Colton Peterson is a catcher. He has been since he first picked up a mitt. What seem like laborious tasks to the typical ballplayer, baking under all that gear or enduring the bruises after blocking pitches in the dirt, are the very things that keep Peterson engaged on the diamond. He's long been comfortable calling pitches and on offense he drills them into the left-center gap, but for the 2013 season the Marshall coaching staff asked Peterson to try something new with a pitch. They asked him to throw one.
Peterson had never pitched before this season, and never really needed to. The class above his boasted four consistent arms (including three All-Area selections a year ago), while Peterson's own grade had three effective pitchers as well. But when graduations, injuries and a weather-compressed schedule created a shortage of reliable pitching for the Tigers, Peterson was ready to answer the call.
In his first year on the mound, Peterson sported a 3.16 ERA over 24 1/3 innings for Marshall as the Tigers finished second in the Southwest Conference behind state tournament-bound Luverne.
His effectiveness during his first year on the hill, coupled with his ability to handle a suddenly inexperienced pitching staff and an outstanding offensive season penned Peterson into his latest spot - the 2013 Independent Player of the Year.
"Talk about a leader on and off the field, doing all those things that coaches expect kids to do is exactly what Colton did for us," said Marshall head coach Chace Pollock. "Not only handling the pitching staff as a catcher, but throwing as a pitcher for the first time ever. Being able to pick up and figure out what we wanted him to do on the mound, he did that and he battled. In that respect I'm very proud of him. He's a great leader for all our kids, from the younger youth kids all the way up to varsity.
"That was key for us, especially in that short schedule that we had. Not only his ability to catch the staff, but his ability to be a part of that staff; having someone who had never pitched before come in and step up there to be a leader for us was huge," Pollock added. "Hitting third in the lineup for us, catching 10 different pitchers, then being able to come in and pitch yourself, there aren't very many kids out there who would be able to do that, to be that flexible with things."
While winter's foray into spring may have forced Peterson to step out from behind the plate and take the rubber, it also provided him with three extra weeks to build up confidence before staring down an opposing batter for the first time. The extra training sessions, under the keen eye of former minor league pitcher and Marshall assistant Chris Hmielewski, proved to be invaluable.
"It helped me a lot, Coach Hmielewski really helped me a lot," Peterson said. "My first year starting pitching, with him there it helped a lot. It helped to just get my mechanics down and figure out how to throw the ball and to throw it for strikes."
Along with filling a spot in the rotation, Peterson was also called upon by his coaches to make up for the lost production at the plate. Marshall graduated its top four batters from 2012, each an All-Area selection, who took with them more than 30 extra-base hits and over 60 RBIs.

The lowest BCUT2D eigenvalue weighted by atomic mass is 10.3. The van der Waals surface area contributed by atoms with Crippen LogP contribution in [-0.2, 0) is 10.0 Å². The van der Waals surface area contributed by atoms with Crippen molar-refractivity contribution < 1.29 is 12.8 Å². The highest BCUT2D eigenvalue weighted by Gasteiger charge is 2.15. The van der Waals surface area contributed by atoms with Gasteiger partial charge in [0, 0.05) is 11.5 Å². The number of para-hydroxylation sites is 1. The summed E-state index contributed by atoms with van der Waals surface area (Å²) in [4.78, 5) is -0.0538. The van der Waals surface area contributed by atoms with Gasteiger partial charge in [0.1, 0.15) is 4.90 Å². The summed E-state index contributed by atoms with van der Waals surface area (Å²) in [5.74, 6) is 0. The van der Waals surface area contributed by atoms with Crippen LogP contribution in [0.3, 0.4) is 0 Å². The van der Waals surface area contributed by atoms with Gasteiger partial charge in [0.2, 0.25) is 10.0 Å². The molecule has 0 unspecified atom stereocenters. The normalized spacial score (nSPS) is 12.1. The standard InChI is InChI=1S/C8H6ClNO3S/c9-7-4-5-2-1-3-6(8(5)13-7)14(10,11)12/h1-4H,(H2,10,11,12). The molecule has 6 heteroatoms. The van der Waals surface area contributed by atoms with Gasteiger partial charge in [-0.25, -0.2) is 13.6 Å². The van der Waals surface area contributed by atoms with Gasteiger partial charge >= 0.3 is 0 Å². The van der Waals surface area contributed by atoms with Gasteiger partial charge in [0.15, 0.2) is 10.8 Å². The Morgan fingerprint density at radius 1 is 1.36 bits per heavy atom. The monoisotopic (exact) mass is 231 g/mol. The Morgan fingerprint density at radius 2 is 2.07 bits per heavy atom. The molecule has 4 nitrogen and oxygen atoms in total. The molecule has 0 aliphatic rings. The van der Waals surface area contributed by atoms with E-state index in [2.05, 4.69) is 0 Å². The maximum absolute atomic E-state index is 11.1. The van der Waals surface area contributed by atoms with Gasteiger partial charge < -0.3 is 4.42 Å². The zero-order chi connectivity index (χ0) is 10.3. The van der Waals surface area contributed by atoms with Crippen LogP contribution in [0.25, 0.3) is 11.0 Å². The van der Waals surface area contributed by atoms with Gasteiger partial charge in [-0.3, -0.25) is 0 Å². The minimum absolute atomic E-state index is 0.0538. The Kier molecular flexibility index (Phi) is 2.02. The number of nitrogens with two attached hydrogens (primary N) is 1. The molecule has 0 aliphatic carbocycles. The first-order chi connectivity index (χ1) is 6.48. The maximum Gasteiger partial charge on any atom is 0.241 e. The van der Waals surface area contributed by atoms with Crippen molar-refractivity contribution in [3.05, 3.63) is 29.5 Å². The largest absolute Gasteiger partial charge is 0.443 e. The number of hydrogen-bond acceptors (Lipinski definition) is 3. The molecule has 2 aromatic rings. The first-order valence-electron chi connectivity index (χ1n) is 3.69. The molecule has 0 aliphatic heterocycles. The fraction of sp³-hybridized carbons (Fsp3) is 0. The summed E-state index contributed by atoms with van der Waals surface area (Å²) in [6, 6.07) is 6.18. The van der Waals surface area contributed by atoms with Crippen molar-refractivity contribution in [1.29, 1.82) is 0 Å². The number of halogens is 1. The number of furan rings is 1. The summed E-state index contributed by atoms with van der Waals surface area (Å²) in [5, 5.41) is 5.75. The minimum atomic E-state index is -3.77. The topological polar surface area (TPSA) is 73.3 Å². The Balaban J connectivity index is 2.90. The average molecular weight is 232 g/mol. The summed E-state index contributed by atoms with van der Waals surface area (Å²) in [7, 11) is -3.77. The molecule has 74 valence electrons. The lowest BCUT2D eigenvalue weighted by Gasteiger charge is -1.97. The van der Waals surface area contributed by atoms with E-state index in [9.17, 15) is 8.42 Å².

"I felt like all the seniors had pressure on them, especially with Leo (Zerr) being hurt right away," Peterson said. "I felt like some key guys had to step up and I believe that we did."
Peterson wasn't the only player required to elevate his offensive game if the Tigers were going to remain competitive in a stacked Section 3AA. Aaron Mathiowetz and Derek Buysse also excelled offensively, as did freshman Drew Hmielewski, but it was Peterson who led the way.
After hitting .338 with 19 RBIs as a junior, Peterson saw a nearly 90-point uptick in his batting average in 2013. His mark of .426 was tops for the Tigers and third best in the area. He also scored 18 runs, drove in 16 and produced slugging and on-base percentages of .557 and .513, respectively. And that is after getting off to a slow start.
"We didn't really see live pitching for awhile so it kind of started slow with the bats," Peterson said. "We got a lot of throwing in during practice, but we didn't see a lot of live pitching. Batting was difficult right away, just seeing the ball."
Peterson found his stride at the plate, and so did the Tigers. After dropping six of their first nine games, Marshall closed out the season on an 8-3 run and was one of just four area teams to advance beyond the opening weekend of section playoffs.
A major reason for the late-season surge was Peterson's handling of the pitching staff, which had little or (more commonly) no experience at the varsity level.
"Some guys just needed help staying in the game. It's a little different coming from B-squad to varsity," Peterson said. "I felt like our senior group did well keeping guys in games and helping out with the younger group. Like with (Drew) Hmielewski coming up, never having played varsity ball and just a freshman, I felt like we helped him out pretty well."
Peterson's insight into the tendencies of opposing players and coaches, the umps and the high school strike zone will likely continue to benefit his younger teammates in the future.
Baseball's best kept secret is that it is actually an individual sport. Disguised as a team game, it is, in its essence, a showdown between a pitcher and a batter set 60 feet, 6 inches apart. But in this game of one-on-one matchups, Peterson has shown himself to be the consummate teammate.
"Colton's a kid that will do anything. He's very coachable and he's a great leader in that respect," Pollock said. "It just goes to show, over the wood bat tournament he played left field. He had never played left field before but he's willing to pick his glove up. He knows his stick will be in the lineup and he's just one of those kids that is 'Yes sir' and that's what he does."